U.S. oil prices dropped for a ninth consecutive session on Thursday, falling into a bear market, on further signs of growing supply even as data showed record Chinese oil imports.
U.S. West Texas Intermediate crude fell as low as $60.40 a barrel on Thursday, briefly wiping out its gains for the year. The contract settled $1, or 1.6 percent, lower at $60.67. That’s down 21 percent from last month’s four-year high of $76.90, putting WTI in bear market territory.
Brent crude fell $1.33, or 1.9 percent, to $70.74 a barrel at 2:30 p.m. ET. The international benchmark hit a session low of $70.60, tumbling 18.6 percent from its nearly four-year high of $86.74 on Oct. 3.
U.S. gasoline futures are also trading in bear market territory, down nearly 28 percent from their 52-week high.
Prices fell to a nearly eight-month low on Wednesday after the U.S. Energy Information Administration reported the seventh consecutive weekly increase in U.S. crude stockpiles.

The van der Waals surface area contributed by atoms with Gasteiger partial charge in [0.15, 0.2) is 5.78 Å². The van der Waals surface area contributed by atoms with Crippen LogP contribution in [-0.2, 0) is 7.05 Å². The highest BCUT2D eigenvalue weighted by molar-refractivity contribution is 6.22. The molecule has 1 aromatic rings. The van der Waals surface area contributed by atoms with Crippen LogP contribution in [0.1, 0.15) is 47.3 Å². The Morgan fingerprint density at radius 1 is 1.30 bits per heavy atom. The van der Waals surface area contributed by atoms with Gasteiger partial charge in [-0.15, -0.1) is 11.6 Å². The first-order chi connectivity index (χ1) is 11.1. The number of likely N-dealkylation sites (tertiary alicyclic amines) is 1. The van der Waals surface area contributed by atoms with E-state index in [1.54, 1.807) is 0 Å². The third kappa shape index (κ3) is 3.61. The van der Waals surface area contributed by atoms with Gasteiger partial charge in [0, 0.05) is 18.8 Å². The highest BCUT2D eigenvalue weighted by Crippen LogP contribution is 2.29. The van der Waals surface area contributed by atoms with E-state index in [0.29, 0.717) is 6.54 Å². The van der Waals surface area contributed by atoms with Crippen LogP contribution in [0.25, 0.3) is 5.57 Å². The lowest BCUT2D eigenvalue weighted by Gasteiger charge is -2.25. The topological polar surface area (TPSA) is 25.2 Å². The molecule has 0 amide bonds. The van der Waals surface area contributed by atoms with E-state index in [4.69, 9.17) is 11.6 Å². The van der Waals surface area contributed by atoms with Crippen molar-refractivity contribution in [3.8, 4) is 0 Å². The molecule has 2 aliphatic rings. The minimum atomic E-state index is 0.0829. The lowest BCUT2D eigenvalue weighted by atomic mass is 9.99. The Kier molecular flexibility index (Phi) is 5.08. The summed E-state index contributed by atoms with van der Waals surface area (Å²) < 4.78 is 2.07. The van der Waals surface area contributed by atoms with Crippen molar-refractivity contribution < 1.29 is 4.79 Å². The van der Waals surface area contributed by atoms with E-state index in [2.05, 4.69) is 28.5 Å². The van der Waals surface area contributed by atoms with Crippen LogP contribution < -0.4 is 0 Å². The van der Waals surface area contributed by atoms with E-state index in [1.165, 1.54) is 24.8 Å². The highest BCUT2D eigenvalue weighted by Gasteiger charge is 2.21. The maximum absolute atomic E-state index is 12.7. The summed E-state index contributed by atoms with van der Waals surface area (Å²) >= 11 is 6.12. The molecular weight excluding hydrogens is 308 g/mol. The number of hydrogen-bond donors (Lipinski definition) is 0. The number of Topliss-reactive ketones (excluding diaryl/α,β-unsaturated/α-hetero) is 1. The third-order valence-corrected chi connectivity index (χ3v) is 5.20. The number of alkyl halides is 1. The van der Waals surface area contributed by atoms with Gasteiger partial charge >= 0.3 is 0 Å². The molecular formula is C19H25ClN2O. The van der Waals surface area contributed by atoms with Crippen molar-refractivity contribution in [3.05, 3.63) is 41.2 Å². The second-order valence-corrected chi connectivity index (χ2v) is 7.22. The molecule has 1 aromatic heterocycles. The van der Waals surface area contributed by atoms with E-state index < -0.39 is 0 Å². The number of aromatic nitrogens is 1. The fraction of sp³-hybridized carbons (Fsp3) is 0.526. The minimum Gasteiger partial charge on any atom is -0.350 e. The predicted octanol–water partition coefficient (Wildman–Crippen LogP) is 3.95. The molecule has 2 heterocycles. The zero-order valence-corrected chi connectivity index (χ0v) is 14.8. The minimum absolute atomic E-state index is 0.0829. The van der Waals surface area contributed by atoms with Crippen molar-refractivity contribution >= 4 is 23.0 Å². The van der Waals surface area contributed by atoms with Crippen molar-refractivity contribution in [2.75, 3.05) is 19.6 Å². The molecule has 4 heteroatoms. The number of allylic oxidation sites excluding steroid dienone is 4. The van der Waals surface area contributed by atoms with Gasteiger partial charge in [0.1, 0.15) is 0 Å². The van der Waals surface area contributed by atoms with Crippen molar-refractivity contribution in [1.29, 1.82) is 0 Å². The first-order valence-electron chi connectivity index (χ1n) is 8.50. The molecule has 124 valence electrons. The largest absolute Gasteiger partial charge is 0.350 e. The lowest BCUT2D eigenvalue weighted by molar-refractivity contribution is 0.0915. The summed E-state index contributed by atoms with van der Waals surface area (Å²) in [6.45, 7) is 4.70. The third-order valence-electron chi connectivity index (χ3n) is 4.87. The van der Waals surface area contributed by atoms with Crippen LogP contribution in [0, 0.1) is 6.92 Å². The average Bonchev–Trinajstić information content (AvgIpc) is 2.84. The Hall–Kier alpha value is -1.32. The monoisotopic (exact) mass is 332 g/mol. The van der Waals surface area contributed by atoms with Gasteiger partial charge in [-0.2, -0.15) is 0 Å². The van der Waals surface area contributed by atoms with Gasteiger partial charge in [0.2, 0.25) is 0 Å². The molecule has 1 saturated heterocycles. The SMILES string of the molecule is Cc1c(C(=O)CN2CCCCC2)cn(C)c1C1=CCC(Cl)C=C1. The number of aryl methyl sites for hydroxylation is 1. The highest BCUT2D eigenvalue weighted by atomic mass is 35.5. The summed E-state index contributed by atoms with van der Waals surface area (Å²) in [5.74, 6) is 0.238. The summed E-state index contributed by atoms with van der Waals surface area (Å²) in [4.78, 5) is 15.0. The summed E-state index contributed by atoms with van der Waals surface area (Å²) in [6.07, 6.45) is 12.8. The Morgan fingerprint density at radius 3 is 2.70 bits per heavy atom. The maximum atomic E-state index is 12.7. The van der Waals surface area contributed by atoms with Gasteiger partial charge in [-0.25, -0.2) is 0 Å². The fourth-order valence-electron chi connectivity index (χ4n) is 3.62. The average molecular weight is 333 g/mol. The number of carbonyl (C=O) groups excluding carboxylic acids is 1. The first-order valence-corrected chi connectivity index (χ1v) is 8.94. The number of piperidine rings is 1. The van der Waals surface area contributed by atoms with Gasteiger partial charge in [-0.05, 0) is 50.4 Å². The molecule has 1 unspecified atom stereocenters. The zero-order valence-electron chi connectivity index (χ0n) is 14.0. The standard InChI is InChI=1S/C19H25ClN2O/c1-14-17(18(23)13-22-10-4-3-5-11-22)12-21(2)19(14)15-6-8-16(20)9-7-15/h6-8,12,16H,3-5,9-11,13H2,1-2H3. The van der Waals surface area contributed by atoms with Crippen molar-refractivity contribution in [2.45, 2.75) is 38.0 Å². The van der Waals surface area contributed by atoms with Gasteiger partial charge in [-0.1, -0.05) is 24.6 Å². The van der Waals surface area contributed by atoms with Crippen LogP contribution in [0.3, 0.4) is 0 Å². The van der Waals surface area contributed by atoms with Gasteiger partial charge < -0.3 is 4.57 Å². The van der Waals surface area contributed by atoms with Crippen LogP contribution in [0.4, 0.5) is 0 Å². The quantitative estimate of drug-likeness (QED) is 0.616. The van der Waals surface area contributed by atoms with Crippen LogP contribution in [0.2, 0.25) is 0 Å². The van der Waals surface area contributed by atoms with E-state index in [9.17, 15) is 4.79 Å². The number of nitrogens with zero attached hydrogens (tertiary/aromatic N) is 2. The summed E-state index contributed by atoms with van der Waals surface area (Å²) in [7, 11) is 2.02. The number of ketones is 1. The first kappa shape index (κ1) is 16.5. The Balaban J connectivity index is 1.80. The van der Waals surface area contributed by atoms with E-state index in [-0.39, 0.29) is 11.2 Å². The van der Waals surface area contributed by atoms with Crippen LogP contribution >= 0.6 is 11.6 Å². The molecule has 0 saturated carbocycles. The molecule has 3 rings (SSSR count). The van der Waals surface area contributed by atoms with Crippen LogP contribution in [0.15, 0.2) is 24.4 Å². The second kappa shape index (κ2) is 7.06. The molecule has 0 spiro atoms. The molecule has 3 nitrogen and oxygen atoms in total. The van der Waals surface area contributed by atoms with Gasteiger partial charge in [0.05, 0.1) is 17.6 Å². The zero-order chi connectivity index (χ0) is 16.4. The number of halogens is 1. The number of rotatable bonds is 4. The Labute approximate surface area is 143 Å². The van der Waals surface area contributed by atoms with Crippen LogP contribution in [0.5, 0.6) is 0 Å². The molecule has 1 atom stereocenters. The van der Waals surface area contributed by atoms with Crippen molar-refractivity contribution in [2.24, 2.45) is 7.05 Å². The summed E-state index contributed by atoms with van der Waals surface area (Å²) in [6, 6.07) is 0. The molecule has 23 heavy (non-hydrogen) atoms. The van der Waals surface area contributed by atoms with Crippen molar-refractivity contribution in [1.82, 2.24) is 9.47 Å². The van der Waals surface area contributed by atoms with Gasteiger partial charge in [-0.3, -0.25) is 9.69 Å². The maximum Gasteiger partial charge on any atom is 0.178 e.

U.S. output also hit an all-time high at 11.6 million barrels per day last week, according to preliminary figures released by the EIA. If confirmed during revisions, it would more firmly establish the United States as the world’s top oil producer.
The EIA forecast this week that U.S. oil production will average 12.1 million bpd in 2019, marking an upward revision from its last projection.
The other producers in the top three, Saudi Arabia and Russia, have been dialing up production since June.
“All three of them are continuing to pump at record levels, that’s been … part of what’s causing oil to move into a bear market,” Tamar Essner, director of energy and utilities at Nasdaq Corporate Solutions, told CNBC’s “Worldwide Exchange” on Thursday.
“I think the market is grappling with some fundamental uncertainties,” she said. “We don’t know if we are oversupplied or undersupplied.”